European Commission spokesman Margaritis Schinas said on Monday (24 April) that the commission is not interfering in the French presidential campaign, despite Jean-Claude Juncker’s public endorsement of Emmanuel Macron.
On Sunday, Schinas tweeted that Juncker had “congratulated” Macron with his success at the first round of France’s presidential election, and “wished him good luck” for the second round.
The pro-EU Macron received 23.75 percent of the votes, and will now go head-to-head with anti-EU candidate Marine Le Pen, who got 21.53 percent.
Juncker’s congratulatory remarks were unprecedented, and raised questions during Monday’s daily EU press conference.
Why did Juncker support a candidate in a member state election, when the electoral process is not over? Normally, the commission provides no comment on ongoing elections.
Schinas said that France is “one of the countries which incarnates and symbolises those values on which European integration is based”, and that Juncker congratulated Macron because “he is the candidate who represents those values”.
But that is not what Schinas said last year, when the European Commission was asked to comment on Austrian presidential election, which also take place in two rounds.
There are striking similarities between the two elections – although the Austrian president has a mostly ceremonial function while the French presidency is one of the most powerful posts in Europe.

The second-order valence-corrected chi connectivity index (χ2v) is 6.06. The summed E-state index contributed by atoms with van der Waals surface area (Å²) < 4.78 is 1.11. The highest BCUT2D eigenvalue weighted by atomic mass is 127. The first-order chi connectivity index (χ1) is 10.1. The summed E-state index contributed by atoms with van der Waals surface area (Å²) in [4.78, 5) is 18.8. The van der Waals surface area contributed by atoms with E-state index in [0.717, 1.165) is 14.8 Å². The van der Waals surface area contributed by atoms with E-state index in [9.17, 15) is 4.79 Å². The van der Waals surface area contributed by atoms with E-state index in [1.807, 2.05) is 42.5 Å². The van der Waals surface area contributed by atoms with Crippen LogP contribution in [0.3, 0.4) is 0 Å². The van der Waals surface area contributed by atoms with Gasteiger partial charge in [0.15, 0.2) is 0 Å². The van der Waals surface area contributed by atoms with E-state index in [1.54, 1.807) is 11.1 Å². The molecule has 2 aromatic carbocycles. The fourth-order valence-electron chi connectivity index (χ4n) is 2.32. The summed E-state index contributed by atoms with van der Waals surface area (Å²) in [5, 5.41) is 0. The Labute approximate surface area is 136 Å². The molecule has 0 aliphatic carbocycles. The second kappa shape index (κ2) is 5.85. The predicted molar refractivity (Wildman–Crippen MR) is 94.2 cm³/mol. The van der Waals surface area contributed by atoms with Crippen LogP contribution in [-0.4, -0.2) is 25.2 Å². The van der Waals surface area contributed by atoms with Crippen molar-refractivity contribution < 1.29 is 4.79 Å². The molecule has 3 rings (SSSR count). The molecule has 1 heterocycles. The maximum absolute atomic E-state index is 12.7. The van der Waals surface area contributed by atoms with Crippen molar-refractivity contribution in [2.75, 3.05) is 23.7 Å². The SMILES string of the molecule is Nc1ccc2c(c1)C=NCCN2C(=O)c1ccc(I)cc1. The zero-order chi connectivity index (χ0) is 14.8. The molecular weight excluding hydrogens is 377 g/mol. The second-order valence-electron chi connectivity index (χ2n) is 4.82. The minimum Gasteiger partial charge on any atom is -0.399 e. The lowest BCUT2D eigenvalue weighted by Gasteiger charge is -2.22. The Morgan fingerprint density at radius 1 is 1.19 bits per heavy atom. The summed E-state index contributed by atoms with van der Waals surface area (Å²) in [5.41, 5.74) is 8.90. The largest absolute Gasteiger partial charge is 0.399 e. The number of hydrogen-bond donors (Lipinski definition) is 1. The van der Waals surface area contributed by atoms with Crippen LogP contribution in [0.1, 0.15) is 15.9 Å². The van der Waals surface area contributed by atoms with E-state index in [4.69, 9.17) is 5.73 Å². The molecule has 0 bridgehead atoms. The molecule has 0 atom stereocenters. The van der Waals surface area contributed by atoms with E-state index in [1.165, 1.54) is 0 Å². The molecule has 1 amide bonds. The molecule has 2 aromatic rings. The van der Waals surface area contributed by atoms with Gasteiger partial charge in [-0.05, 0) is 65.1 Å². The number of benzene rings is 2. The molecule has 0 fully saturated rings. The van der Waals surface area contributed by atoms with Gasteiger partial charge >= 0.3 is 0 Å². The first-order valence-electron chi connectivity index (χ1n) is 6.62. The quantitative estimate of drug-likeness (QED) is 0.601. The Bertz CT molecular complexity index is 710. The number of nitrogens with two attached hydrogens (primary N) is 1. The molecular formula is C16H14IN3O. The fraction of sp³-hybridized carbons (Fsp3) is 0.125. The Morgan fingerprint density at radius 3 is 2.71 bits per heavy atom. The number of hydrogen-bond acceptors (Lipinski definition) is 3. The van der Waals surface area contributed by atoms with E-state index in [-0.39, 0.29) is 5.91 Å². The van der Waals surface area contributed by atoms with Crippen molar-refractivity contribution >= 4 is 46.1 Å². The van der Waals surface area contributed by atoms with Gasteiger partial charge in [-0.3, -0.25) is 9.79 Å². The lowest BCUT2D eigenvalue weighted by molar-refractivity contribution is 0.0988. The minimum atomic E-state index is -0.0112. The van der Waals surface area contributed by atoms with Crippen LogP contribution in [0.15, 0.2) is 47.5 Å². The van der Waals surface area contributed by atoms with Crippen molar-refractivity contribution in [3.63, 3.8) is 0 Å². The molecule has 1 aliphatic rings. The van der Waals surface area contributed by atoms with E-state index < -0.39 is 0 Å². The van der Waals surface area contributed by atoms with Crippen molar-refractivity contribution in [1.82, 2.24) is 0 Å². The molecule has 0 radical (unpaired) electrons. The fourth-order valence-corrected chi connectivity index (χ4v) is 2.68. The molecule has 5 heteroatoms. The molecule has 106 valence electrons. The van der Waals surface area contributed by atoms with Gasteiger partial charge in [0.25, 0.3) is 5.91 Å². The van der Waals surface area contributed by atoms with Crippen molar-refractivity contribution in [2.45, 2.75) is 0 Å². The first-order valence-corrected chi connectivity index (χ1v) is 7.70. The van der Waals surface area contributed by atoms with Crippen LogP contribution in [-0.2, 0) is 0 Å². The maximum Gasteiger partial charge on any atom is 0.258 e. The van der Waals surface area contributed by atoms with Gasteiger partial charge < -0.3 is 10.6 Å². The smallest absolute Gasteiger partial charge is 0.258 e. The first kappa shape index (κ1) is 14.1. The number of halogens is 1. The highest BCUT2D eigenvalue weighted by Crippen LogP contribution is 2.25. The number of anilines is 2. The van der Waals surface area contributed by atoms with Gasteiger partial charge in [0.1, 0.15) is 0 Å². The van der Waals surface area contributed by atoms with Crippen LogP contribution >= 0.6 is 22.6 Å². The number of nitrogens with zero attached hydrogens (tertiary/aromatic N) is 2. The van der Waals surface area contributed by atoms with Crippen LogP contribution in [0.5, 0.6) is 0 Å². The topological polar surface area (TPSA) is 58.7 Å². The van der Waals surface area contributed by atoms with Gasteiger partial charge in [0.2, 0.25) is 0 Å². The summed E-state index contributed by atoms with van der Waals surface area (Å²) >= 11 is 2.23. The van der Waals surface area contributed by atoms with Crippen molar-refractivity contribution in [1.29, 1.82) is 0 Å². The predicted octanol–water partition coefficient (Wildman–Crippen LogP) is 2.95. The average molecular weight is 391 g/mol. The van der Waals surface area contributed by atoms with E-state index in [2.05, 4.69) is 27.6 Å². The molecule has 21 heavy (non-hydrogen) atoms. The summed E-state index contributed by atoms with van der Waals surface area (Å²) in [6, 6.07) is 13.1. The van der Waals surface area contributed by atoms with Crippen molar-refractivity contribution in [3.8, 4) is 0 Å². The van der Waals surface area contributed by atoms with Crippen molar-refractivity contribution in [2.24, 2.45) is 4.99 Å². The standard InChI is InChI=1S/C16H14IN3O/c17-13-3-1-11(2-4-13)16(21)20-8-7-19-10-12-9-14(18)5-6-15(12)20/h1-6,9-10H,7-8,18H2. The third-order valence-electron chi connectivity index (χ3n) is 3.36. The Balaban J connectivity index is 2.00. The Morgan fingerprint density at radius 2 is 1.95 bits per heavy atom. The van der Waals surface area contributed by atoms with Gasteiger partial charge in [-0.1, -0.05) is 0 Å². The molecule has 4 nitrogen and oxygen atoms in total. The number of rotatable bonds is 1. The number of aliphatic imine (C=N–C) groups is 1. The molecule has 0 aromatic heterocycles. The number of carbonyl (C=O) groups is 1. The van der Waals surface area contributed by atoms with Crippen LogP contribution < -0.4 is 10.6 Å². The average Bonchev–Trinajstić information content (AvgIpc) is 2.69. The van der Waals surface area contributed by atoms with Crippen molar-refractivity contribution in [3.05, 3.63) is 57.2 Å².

Just like in France, the first round in Austria wiped out the candidates of the two traditional centre-left and centre-right parties, and prepared the country for a choice between a pro-EU independent candidate, Alexander Van der Bellen, and an anti-EU far right candidate, Norbert Hofer.
However, on the day after the first round of the Austrian election, Schinas stuck to the traditional commission line of not commenting before the final vote.
“We have no comment,” Schinas said on 25 April 2016 in reference to Austria.
On Monday however, Schinas said “the stakes were high, the stakes were known, the choice was a fundamental one”.
“Really the choice was between defending what Europe represents and another option which aims to destroy Europe,” he said. “So it’s a simple choice and our president therefore thought it would be worthwhile congratulating the candidate who defended the pro-European option.”
“There were not many choices. The choice was rather simple, straightforward. Those who defended what Europe stands for, and those who simply want to destroy Europe,” said the spokesman, despite the fact that French voters could choose between 11 candidates, including several other pro-EU candidates.
When challenged over his comments that there were not “many choices”, Schinas answered, “Many candidates, one choice.”
But when taking the narrow pro- or anti-EU view, the results are not as clear a victory for the EU as now framed.
In addition to Le Pen’s second place, a sizeable part of voters supported radical left eurosceptic candidate Jean-Luc Melenchon. With sovereignist Nicolas Dupont-Aignan, self-proclaimed “Frexit” candidate Francois Asselineau, and Trotskyist Nathalie Artaud and Philippe Poutou, anti-EU or eurosceptic candidates received 48.5 percent of the votes.
Schinas was also asked if Juncker would now give his support to a pro-EU party in June’s general elections in the United Kingdom.
“No, he will not,” said Schinas. “This is not for us, this is not for Brussels, this is not for the commission, this is not for anyone but the sovereign British people.”
One other argument that Schinas gave was that Juncker was not alone.
“I’m sure that if the president would have not congratulated yesterday’s winner, today the discussion in this press room would have been: why you are the only ones not to congratulate when everybody else did,” said Schinas.
But for example German chancellor Angela Merkel, who through her spokesman wished Macron “all the best”, did that only after Juncker’s statement was made public.